16. Equally important is the notion that desire involves an imbalance between the desiring subject and desired object. Because desire represents a longing for some sort of fulfilment, the desiring subject by definition experiences lack, and the object that appears to fulfil that lack appears increasingly important to the desiring subject. The more the subject yearns to find the object of his desire, the larger and more powerful that object grows within the imagination. When taken to extremes, the object of desire can grow to grandiose proportions, as in the conclusion of ‘Sono hito.’ Given this situation, it is easy for the desiring subject to forget that the desired object is also an incomplete being, who also experiences a sense of disconnection and want. Desire encourages the subject to see the object of his desire as a complete, full being that will allow the subject to achieve union with whatever he feels he is lacking.
  17. In the afterward of Bara no ki, nise no koibito-tachi, Takahashi describes one more element he believes to be fundamental to homoerotic desire, namely the powerful yearning for beauty, goodness, and youth.[31] To describe this idea, Takahashi describes a psychological complex called the ‘Worship of the Young God’ [yōshin shinkō], which he believes to lie at the root of male-male attraction. He states,

      In response to the various situations of the person involved, homosexuality takes on various forms; however, at the base of homosexuality is an identification between the subject and the partner. At the central point of assimilation, there is always reluctance to part from helpless, pretty existence (youth).[32]

  18. Like Socrates and Diotima’s notion in the Symposium that a yearning for beauty lies at the root of all erotic attraction, Takahashi suggests male-male desire revolves around a longing for the beauty of youth that will vicariously allow the subject to hold onto his own early life. Because of the reluctance to part from youth and beauty, handsome youths are the subject of adoration—the ‘young gods’ to be idolised. In sexual terms, the ‘Worship of the Young God’ may manifest itself as a sexual preference for adolescents [shōnen’ai], but still, Takahashi suggests the complex is not just limited to such manifestations.

      I believe the single-minded ‘Worship of the Young God’ is hidden at the bottom of many wounded souls—those of the gatherers at secret clubs, the customers of gay bars, the men with faces wiped away by the gloom of this-and-that public restroom and such-and-such movie theatre, as well as the men with miserable bodies standing in the dark spaces between the double doors of Turkish baths.[33]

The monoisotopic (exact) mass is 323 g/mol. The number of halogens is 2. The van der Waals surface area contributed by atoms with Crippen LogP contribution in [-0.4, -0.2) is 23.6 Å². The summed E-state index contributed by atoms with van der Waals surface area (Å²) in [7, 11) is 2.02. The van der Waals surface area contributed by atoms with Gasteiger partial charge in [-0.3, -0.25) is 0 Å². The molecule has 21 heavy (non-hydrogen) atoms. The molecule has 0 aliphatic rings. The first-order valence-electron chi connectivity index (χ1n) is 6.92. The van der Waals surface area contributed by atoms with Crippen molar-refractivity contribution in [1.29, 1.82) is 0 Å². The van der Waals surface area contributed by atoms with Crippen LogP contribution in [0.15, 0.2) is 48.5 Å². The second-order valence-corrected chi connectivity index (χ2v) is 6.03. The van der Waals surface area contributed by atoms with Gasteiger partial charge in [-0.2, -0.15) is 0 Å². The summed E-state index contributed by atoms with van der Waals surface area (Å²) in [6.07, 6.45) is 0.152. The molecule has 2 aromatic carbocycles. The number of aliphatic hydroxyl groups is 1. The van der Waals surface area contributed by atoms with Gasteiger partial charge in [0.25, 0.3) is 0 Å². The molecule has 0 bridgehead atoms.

19. Takahashi identifies one manifestation of the ‘Worship of the Young God’ that he calls the ‘Christopher Pattern’ [Kurisutoferu-gata] after the legend of St. Christopher. According to Christian legend, Christopher had travelled far and wide in search of a strong master before eventually learning Christ was the strongest possible lord he could serve. Upon learning this, Christopher became a ferryman in the hope he could serve the Son of God through his work on the river. Eventually, Christ appears to him, and Christopher, by now an old man, gives his full devotion to the boy.[34] Takahashi sees St. Christopher as an archetypal expression of the homoerotic yearning for a beautiful young man whom he treats as an almost divine being. Of course, this pattern of same-sex attraction does not account for many other types of male-male attraction, such as the attraction of certain boys to older men or the narcissistic attraction of certain men to younger admirers. Still, Takahashi’s notion that the worship of youthful beauty represents a fundamental pattern of homoerotic desire does help explain the frequency with which young, masculine men appear in anthologies, from the early collection Bara no ki, nise no koibito-tachi through the 1975 anthology Watakushi [Self-Portraits]. Likewise, the description of the inequality of desiring subject and desired love object as a form of ‘worship’ is a formulation that appears often in the early part of Takahashi’s oeuvre.

    Penisism and the Eternal Hole: Homeuta [Ode]
  20. The inequality between desiring subject and desired object appears in many early poems, including Bara no ki’ [The Rose Tree] and ‘Bara no koibito’ [The Rose Lover], but nowhere is it more explicit

    Figure 3. Winged phallus with epigraph from Homeuta.[35]
    than in the monumental poem Homeuta, where Takahashi makes his most thorough exploration of the relationship between self and other in the sexual act.[36] This work, written between 1966 and 1970 and then published in book form in 1971, follows a man who engages in anonymous fellatio in a bathhouse, a pornographic movie theatre, and public restrooms as he searches for a connection with the object of his desire, which he describes in loving, even religious terms. In fact, Homeuta begins with the English-language epigraph ‘In the name of man, member, and the holy fluid, Amen.’[37] From the very beginning, it is clear the man who gives his penis and semen to the protagonist is the object of his devotion. This man, identified in bold-faced type with only the vague terms of address ‘Anata’ [You] or ‘Otoko’ [The Man], is described as more than a human being. He is treated as a god, and the act of giving him oral sex is for the fellator a means of communion. When the protagonist of the work masturbates himself to climax toward the end of the poem, he experiences an ecstatic connection to all that is light and good, but just as an orgasm passes in a blinding moment, this connection cannot be maintained.